Difference between revisions of "Dirichlet character"

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A Dirichlet character <math>\chi</math> is a periodic multiplicative function from the [[positive integer]]s to the [[real numbers]]. In mathematical notation we would say that a Dirichlet character is a function <math>\chi: \mathbb{Z} \to \mathbb{R}</math> such that
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1. <math>\chi(n + q) = \chi(n)</math> for all positive integers <math>n</math> and some integer q, and
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2. <math>\chi(mn) = \chi(m)\chi(n)</math> for all positive integers <math>m</math> and <math>n</math>.
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The smallest such <math>q</math> for which property 1 holds is known as the period of <math>\chi</math>. Typically we impose the additional restriction that <math>\chi(n) = 0</math> for all integers <math>n</math> such that <math>\gcd(n, q) = 0</math> where <math>q</math> is the period of <math>\chi</math>; with this restriction there are exactly <math>\phi(q)</math> such characters.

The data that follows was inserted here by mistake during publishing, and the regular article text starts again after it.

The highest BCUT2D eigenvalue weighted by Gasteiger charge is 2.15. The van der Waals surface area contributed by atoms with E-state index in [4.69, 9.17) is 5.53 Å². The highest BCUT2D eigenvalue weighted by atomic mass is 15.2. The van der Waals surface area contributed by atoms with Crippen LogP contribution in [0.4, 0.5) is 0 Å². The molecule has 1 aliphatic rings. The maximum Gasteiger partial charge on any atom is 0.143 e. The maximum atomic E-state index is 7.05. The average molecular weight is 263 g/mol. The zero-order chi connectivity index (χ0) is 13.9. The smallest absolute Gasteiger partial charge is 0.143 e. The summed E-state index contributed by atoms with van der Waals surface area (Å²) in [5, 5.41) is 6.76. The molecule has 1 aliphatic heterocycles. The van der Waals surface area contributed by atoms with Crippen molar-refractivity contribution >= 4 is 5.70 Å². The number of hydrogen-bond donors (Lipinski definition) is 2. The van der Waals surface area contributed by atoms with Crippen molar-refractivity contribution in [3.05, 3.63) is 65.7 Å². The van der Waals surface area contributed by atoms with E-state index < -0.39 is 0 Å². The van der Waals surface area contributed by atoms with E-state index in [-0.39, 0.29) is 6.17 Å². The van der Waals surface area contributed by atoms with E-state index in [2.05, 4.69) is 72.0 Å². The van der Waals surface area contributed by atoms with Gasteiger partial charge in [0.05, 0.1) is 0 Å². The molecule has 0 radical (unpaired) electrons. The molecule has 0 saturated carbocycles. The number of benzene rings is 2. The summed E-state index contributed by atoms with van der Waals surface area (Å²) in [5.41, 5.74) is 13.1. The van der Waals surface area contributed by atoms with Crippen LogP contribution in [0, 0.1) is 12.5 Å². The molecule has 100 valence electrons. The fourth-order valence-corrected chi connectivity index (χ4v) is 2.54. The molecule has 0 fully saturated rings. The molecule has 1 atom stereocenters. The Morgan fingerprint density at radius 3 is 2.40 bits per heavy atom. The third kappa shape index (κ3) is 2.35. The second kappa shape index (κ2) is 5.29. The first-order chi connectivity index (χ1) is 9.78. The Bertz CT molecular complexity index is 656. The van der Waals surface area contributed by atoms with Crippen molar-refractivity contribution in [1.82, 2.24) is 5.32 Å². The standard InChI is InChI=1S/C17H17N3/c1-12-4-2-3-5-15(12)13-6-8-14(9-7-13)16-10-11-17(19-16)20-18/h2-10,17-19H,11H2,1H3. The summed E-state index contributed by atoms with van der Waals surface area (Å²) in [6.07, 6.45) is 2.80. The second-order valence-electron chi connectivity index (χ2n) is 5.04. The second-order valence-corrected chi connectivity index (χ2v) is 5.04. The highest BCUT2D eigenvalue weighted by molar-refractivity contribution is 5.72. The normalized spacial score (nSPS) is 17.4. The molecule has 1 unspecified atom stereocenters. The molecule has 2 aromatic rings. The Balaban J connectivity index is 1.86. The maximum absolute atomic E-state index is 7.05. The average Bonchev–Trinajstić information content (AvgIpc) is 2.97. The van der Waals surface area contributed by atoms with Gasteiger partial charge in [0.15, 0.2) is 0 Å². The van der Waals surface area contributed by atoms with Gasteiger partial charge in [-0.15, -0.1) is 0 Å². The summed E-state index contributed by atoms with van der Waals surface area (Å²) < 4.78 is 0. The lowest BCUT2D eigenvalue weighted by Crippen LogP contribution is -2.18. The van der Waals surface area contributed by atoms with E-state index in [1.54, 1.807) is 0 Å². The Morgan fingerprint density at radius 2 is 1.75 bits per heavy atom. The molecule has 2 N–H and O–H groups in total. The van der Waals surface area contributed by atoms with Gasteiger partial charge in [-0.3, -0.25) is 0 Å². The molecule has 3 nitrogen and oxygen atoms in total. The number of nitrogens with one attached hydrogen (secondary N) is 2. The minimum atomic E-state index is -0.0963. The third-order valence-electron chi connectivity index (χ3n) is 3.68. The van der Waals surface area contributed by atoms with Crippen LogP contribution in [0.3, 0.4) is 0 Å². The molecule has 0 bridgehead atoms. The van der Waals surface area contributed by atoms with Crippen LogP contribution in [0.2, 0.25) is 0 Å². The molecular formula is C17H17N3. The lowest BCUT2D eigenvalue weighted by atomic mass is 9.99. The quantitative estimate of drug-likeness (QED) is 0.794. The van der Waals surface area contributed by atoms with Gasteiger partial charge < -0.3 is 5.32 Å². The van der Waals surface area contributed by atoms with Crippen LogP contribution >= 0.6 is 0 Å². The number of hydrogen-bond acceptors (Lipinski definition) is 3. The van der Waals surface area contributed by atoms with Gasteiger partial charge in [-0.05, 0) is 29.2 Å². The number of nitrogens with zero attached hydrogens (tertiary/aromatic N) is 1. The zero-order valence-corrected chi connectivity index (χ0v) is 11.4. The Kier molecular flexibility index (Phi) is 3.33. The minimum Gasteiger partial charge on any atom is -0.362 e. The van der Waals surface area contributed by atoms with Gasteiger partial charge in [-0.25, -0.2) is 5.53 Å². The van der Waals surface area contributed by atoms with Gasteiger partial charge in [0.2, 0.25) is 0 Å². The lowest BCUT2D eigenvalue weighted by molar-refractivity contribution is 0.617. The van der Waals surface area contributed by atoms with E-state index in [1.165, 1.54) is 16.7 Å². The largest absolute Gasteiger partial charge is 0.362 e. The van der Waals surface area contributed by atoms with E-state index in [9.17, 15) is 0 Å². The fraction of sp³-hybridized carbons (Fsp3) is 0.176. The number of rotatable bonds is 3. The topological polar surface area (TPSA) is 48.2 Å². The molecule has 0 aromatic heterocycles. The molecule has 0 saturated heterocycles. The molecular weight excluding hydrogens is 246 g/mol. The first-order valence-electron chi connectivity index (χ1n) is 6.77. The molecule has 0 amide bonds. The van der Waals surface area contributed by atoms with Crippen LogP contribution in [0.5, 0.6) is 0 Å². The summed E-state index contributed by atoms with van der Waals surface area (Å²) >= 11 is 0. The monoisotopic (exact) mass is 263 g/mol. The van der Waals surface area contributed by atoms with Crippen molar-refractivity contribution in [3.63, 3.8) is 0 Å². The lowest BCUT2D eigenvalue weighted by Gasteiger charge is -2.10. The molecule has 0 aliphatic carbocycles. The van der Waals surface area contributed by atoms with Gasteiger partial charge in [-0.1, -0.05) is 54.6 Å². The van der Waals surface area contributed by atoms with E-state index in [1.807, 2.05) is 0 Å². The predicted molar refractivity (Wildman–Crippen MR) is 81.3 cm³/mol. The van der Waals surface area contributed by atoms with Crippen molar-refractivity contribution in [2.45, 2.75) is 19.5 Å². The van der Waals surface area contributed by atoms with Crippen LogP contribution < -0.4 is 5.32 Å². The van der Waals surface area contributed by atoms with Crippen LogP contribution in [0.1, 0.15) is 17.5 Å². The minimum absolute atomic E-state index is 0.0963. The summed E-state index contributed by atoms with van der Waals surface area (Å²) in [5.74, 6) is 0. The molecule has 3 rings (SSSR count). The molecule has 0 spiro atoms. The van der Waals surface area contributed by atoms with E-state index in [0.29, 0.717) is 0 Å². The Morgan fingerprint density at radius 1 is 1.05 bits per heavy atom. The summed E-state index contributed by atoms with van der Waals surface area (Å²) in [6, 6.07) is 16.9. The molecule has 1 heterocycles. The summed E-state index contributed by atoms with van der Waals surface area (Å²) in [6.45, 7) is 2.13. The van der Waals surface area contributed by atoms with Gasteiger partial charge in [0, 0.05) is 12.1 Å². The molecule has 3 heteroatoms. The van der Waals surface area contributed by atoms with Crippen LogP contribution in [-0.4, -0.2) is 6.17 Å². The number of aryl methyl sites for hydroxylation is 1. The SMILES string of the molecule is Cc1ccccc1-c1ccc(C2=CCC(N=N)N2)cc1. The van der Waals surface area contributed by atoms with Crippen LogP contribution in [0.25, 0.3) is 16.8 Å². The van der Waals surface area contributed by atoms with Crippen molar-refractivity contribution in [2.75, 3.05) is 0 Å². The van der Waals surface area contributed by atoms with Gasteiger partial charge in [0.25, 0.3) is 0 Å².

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The Dirichlet characters with period <math>q</math> have been completely classified. They are very useful in number theory.
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[[Category: Number theory]]

Latest revision as of 20:55, 2 September 2019

A Dirichlet character $\chi$ is a periodic multiplicative function from the positive integers to the real numbers. In mathematical notation we would say that a Dirichlet character is a function $\chi: \mathbb{Z} \to \mathbb{R}$ such that

1. $\chi(n + q) = \chi(n)$ for all positive integers $n$ and some integer q, and 2. $\chi(mn) = \chi(m)\chi(n)$ for all positive integers $m$ and $n$.

The smallest such $q$ for which property 1 holds is known as the period of $\chi$. Typically we impose the additional restriction that $\chi(n) = 0$ for all integers $n$ such that $\gcd(n, q) = 0$ where $q$ is the period of $\chi$; with this restriction there are exactly $\phi(q)$ such characters.

The Dirichlet characters with period $q$ have been completely classified. They are very useful in number theory.

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